(B) The paper copy of the voter's vote shall be generated at the time the voter is at the voting station using the direct recording electronic voting machine.
(C) The voter may examine the paper copy visually or through headphone readout, and may accept or reject the printed copy.
(D) The voter may not touch, handle or manipulate the printed copy manually in any way.
(E) Once the printed copy of the voter's votes is accepted by the voter as correctly reflecting the voter's intent, but not before, it will automatically be stored for recounts or random checks and the electronic vote will be cast within the computer mechanism of the direct recording electronic voting machine.
(F) Direct recording electronic voting machines with a mandatory paper copy shall be approved by the Secretary of State. The Secretary of State may promulgate rules and emergency rules to implement or enforce this subsection pursuant to the provisions of section five, article three, chapter twenty-nine-a of this code.
(13) (14) Where vote recording devices are used, they shall:
(A) Are Be durably constructed of material of good quality and in a workmanlike manner and in a form which makes it safely transportable;
(B) Are so Be constructed with frames for the placing of ballot labels that the labels upon which are printed the names of candidates and their respective parties, titles of offices and wording of questions are reasonably protected from mutilation, disfigurement or disarrangement or are constructed to ensure that the screens upon which appear the names of the candidates and their respective parties, titles of offices and wording of questions are reasonably protected from any modification;
(C) Bear a number that will identify it or distinguish it from any other machine;
(D) Are Be constructed to ensure that a voter may easily learn the method of operating it and may expeditiously cast his or her vote for all candidates of his or her choice and upon any public question;
(E) Are Be accompanied by a mechanically or electronically operated instruction model which shows the arrangement of ballot labels, party columns or rows, and questions;
(F) For electronic voting systems that utilize a screen upon which votes may be recorded by means of a stylus or by means of touch, are be constructed to provide for the direct electronic recording and tabulating of votes cast in a system specifically designed and engineered for the election application;
(G) For electronic voting systems that utilize a screen upon which votes may be recorded by means of a stylus or by means of touch, are be constructed to prevent any voter from voting for more than the allowable number of candidates for any office, to include an audible or visual signal, or both, warning any voter who attempts to vote for more than the allowable number of candidates for any office or who attempts to cast his or her ballot prior to its completion and are constructed to include a visual or audible confirmation, or both, to the voter upon completion and casting of the ballot;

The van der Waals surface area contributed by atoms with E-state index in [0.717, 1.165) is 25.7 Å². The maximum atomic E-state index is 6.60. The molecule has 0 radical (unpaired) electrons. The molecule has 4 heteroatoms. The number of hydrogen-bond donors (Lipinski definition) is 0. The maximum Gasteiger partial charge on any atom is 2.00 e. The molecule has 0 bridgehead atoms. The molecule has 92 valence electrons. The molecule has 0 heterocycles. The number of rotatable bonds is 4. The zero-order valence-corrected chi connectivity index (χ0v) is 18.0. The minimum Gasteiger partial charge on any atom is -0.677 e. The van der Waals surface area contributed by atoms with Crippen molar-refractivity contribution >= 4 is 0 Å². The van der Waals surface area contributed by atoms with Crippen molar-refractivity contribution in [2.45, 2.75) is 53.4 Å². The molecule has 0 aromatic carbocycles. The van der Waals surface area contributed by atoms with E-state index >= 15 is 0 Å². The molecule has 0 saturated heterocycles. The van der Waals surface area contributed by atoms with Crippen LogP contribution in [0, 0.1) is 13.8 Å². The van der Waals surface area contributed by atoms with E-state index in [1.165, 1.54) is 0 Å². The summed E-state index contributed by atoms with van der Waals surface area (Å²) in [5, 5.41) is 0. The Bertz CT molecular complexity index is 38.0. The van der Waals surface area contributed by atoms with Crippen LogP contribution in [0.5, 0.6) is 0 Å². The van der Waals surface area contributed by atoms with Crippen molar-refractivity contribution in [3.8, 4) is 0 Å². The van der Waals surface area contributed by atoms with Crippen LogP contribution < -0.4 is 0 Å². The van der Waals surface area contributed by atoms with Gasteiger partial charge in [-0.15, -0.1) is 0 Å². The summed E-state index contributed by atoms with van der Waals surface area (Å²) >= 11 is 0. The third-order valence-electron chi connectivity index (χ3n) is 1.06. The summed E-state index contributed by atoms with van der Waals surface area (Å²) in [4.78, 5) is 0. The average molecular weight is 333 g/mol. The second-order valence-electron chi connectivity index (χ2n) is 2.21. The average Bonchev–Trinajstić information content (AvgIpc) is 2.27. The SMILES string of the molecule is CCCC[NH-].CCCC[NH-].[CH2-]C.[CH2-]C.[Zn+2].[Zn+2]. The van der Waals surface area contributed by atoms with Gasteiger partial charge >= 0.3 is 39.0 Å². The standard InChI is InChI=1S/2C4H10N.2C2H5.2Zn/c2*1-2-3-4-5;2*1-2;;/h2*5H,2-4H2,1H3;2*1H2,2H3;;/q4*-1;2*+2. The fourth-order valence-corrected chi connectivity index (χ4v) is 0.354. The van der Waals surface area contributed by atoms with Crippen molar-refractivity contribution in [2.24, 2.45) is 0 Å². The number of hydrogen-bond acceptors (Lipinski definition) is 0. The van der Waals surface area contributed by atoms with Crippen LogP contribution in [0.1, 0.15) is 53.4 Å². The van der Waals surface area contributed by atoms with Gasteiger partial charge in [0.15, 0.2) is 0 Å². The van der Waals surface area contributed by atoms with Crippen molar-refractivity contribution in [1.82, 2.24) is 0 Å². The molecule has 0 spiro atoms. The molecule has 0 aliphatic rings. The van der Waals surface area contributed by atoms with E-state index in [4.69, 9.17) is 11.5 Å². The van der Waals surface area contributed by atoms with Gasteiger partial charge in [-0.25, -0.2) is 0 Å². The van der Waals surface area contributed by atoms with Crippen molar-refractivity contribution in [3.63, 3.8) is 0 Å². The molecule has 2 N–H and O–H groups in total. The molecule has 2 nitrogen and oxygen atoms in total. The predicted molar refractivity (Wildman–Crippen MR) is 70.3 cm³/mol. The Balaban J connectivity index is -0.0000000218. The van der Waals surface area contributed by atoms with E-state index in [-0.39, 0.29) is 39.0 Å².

(H) For electronic voting systems that utilize a screen upon which votes may be recorded by means of a stylus or by means of touch, are be constructed to present the entire ballot to the voter, in a series of sequential pages, and to ensure that the voter sees all of the ballot options on all pages before completing his or her vote and to allow the voter to review and change all ballot choices prior to completing and casting his or her ballot;
(I) For electronic voting systems that utilize a screen upon which votes may be recorded by means of a stylus or by means of touch, are be constructed to allow election commissioners to spoil a ballot where a voter fails to properly cast his or her ballot, has departed the polling place and cannot be recalled by a poll clerk to complete his or her ballot;
(J) For electronic voting systems that utilize a screen upon which votes may be recorded by means of a stylus or by means of touch, are be constructed to allow election commissioners, poll clerks, or both, to designate, mark or otherwise record provisional ballots;
(K) For electronic voting systems that utilize a screen upon which votes may be recorded by means of a stylus or by means of touch, consist of devices which are independent, nonnetworked voting systems in which each vote is recorded and retained within each device's internal nonvolatile electronic memory and contain an internal security, the absence of which prevents substitution of any other device;
(L) For electronic voting systems that utilize a screen upon which votes may be recorded by means of a stylus or by means of touch, store each vote in no fewer than three separate, independent, nonvolatile electronic memory components and that each device contains comprehensive diagnostics to ensure that failures do not go undetected;
(M) For electronic voting systems that utilize a screen upon which votes may be recorded by means of a stylus or by means of touch, contain a unique, embedded internal serial number for auditing purposes for each device used to activate, retain and record votes;
(N) For electronic voting systems that utilize a screen upon which votes may be recorded by means of a stylus or by means of touch, are be constructed to record all preelection, election and post-election activities, including all ballot images and system anomalies, in each device's internal electronic memory and are to be accessible in electronic or printed form;